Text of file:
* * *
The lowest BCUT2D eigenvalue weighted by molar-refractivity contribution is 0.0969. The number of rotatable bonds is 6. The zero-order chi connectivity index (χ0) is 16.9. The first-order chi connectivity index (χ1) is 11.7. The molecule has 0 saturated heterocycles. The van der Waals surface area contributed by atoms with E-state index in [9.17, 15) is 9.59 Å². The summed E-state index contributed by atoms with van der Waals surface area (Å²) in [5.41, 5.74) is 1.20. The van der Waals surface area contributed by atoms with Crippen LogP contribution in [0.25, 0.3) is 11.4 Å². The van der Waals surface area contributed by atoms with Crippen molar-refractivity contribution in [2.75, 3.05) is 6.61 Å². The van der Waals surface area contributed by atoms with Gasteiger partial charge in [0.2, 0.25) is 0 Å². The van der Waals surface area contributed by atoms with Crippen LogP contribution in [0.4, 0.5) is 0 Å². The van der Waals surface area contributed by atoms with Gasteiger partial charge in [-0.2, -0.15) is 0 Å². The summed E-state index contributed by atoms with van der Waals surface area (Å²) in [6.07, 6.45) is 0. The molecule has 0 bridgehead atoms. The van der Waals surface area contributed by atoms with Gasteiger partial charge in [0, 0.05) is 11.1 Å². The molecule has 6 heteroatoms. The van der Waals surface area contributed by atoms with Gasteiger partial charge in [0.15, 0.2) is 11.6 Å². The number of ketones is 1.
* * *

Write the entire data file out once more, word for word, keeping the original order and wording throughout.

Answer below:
The lowest BCUT2D eigenvalue weighted by molar-refractivity contribution is 0.0969. The number of rotatable bonds is 6. The zero-order chi connectivity index (χ0) is 16.9. The first-order chi connectivity index (χ1) is 11.7. The molecule has 0 saturated heterocycles. The van der Waals surface area contributed by atoms with E-state index in [9.17, 15) is 9.59 Å². The summed E-state index contributed by atoms with van der Waals surface area (Å²) in [5.41, 5.74) is 1.20. The van der Waals surface area contributed by atoms with Crippen LogP contribution in [0.25, 0.3) is 11.4 Å². The van der Waals surface area contributed by atoms with Crippen molar-refractivity contribution in [2.75, 3.05) is 6.61 Å². The van der Waals surface area contributed by atoms with Gasteiger partial charge in [0.2, 0.25) is 0 Å². The van der Waals surface area contributed by atoms with Crippen LogP contribution in [0.4, 0.5) is 0 Å². The van der Waals surface area contributed by atoms with Gasteiger partial charge in [-0.2, -0.15) is 0 Å². The summed E-state index contributed by atoms with van der Waals surface area (Å²) in [6.07, 6.45) is 0. The molecule has 0 bridgehead atoms. The van der Waals surface area contributed by atoms with Gasteiger partial charge in [0, 0.05) is 11.1 Å². The molecule has 6 heteroatoms. The van der Waals surface area contributed by atoms with Gasteiger partial charge in [0.15, 0.2) is 11.6 Å². The number of ketones is 1.